(CMR) While on a missionary trip to Florida with 17 other boys from his church, Michael Dumas decided to hit Pompano Beach for a day of relaxation on June 18. But as Michael and his friends would soon discover, their day at the beach would soon haunt them for weeks.
Soon after 17-year-old Michael returned home to Memphis, Tennessee, he developed a painful earache that was followed by the appearance of rashes on his feet. When red bumps developed on other areas of his body, Michael’s mother, Kelli Mulhollen Dumas, took him to the family pediatrician. That’s when they made a startling discovery: Michael was infected by hookworms.
“I’m a dentist, and I have a degree in biology — I have dissected things. Science is my gig,” Kelli told PEOPLE.
“But hearing your son has parasitic worms inside of his body and that they’re replicating and growing? As a mother, my stomach tightened up into a big tight ball and started flipping around. I thought I was going to throw up.”
Horrifyingly enough — among the multiple hookworms that were found buried beneath Michael’s skin — doctors found one that measured three-inches in length.
Since returning home, Michael has been in pain and visited a pediatrician four times, as well as a dermatologist. He has been prescribed Clindamyacin, Ivermectin, a steroid dose pack and Albenza.
Dumas says she posted to social media to warn others about allowing children to be buried in the sand.
In the post, Dumas claims she contacted a health department in Pompano Beach and was told, “Everyone knows to wear shoes on the beach because you can get parasites.”
However, Pompano Beach spokesperson Sandra King told the media, “We haven’t heard from anyone, not any resident, not the health department.”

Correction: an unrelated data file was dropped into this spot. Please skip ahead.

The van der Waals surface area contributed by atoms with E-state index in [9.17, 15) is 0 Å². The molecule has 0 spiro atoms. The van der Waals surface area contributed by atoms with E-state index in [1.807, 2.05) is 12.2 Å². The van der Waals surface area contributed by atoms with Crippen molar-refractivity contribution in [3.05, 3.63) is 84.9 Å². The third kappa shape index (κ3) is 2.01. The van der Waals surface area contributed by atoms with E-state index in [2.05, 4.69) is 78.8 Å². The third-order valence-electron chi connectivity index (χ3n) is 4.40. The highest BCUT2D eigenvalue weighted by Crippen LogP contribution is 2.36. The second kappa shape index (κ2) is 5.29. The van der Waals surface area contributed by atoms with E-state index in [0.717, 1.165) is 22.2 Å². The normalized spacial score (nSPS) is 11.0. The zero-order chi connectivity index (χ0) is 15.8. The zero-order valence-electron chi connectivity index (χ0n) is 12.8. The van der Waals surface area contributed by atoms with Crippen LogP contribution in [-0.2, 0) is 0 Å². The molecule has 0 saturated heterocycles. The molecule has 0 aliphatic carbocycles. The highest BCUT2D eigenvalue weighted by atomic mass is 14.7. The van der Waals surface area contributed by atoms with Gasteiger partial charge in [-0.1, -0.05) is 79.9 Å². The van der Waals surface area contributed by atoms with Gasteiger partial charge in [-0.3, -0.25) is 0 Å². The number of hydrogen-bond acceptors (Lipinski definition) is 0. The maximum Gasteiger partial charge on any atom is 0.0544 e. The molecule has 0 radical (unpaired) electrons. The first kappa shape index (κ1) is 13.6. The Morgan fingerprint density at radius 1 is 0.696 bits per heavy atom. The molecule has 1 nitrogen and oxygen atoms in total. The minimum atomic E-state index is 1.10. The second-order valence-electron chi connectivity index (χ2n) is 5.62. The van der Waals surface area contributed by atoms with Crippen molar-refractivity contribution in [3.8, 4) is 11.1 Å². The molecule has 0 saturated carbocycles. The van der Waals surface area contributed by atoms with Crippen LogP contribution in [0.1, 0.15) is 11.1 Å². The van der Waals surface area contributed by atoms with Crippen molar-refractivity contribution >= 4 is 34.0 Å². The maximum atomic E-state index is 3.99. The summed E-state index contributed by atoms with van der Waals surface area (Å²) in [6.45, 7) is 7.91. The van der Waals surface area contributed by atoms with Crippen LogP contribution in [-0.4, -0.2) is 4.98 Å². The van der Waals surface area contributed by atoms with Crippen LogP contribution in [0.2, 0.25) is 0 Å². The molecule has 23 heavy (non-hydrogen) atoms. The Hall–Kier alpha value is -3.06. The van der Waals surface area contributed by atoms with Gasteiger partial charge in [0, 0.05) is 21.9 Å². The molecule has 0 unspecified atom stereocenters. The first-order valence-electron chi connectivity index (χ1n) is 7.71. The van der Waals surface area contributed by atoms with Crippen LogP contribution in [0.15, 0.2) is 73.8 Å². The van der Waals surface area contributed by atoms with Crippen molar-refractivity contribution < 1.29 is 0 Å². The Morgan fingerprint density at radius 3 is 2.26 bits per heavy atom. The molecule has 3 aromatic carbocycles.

Hookworms are parasites that are typically spread to other humans through the fecal matter of an infected person, according to the Centers for Disease Control. If the contaminated feces are left on the ground after someone defecates, hookworm larvae can then penetrate the skin of those who come in contact with it, such as when someone walks across the ground with their bare feet.
Recalling the trip to the beach, Michael told his mother that at one point he was buried in the sand by his friends, and it is there that Kelli believes her son was infected by the parasites.
Since then, five other members of the missionary team who visited Pompano Beach have tested positive for hookworms, Kelli says.
According to the CDC, severe hookworm infections can cause abdominal pain, diarrhea, loss of appetite, weight loss, fatigue and anemia. If a young child is infected, their physical and cognitive growth can also be affected. The agency recommends that people refrain from walking barefoot in areas where there could be possible fecal contamination.
“My son is going to have permanent scars from this. He has a gaping wound on his right foot. He has four sutures. This is not a joke,” she says. “This is beyond any scope, I never dreamed this is something that would happen.”
Wear sandals on the beach.
Sit on towels or blankets when resting on the ground.
Wash your skin with soap and water after you touch soil or sand.
That’s it! That’s all it takes. Hookworms are considered a “neglected tropical disease” because it’s generally pretty easy to prevent, but still such a big problem for many people. A little knowledge and a minor attempt at prevention goes a long ways.